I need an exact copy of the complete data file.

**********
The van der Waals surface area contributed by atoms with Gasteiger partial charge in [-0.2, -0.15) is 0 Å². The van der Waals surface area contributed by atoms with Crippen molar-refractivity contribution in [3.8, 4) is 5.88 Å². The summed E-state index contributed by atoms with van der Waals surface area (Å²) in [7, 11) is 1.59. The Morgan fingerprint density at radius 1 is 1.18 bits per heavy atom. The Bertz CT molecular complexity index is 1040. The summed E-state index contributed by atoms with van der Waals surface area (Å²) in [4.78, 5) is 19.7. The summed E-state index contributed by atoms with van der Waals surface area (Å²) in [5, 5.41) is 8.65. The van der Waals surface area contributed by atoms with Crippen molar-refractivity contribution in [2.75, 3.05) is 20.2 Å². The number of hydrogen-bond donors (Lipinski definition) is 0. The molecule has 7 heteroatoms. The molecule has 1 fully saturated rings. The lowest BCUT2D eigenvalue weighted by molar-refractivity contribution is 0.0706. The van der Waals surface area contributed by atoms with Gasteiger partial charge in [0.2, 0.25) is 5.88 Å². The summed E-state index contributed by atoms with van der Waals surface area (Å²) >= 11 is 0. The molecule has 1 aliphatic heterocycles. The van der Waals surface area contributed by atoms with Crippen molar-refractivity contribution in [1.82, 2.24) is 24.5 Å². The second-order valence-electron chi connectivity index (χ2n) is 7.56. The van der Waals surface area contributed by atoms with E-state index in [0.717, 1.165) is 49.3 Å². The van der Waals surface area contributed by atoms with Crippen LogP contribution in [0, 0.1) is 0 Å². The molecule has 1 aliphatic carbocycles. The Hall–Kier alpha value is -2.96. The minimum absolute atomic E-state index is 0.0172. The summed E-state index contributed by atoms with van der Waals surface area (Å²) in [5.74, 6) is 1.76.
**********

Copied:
The van der Waals surface area contributed by atoms with Gasteiger partial charge in [-0.2, -0.15) is 0 Å². The van der Waals surface area contributed by atoms with Crippen molar-refractivity contribution in [3.8, 4) is 5.88 Å². The summed E-state index contributed by atoms with van der Waals surface area (Å²) in [7, 11) is 1.59. The Morgan fingerprint density at radius 1 is 1.18 bits per heavy atom. The Bertz CT molecular complexity index is 1040. The summed E-state index contributed by atoms with van der Waals surface area (Å²) in [4.78, 5) is 19.7. The summed E-state index contributed by atoms with van der Waals surface area (Å²) in [5, 5.41) is 8.65. The van der Waals surface area contributed by atoms with Crippen molar-refractivity contribution in [2.75, 3.05) is 20.2 Å². The number of hydrogen-bond donors (Lipinski definition) is 0. The molecule has 7 heteroatoms. The molecule has 1 fully saturated rings. The lowest BCUT2D eigenvalue weighted by molar-refractivity contribution is 0.0706. The van der Waals surface area contributed by atoms with Gasteiger partial charge in [0.2, 0.25) is 5.88 Å². The summed E-state index contributed by atoms with van der Waals surface area (Å²) >= 11 is 0. The molecule has 1 aliphatic heterocycles. The van der Waals surface area contributed by atoms with Crippen molar-refractivity contribution in [1.82, 2.24) is 24.5 Å². The second-order valence-electron chi connectivity index (χ2n) is 7.56. The van der Waals surface area contributed by atoms with E-state index in [0.717, 1.165) is 49.3 Å². The van der Waals surface area contributed by atoms with Crippen LogP contribution in [0, 0.1) is 0 Å². The molecule has 1 aliphatic carbocycles. The Hall–Kier alpha value is -2.96. The minimum absolute atomic E-state index is 0.0172. The summed E-state index contributed by atoms with van der Waals surface area (Å²) in [5.74, 6) is 1.76.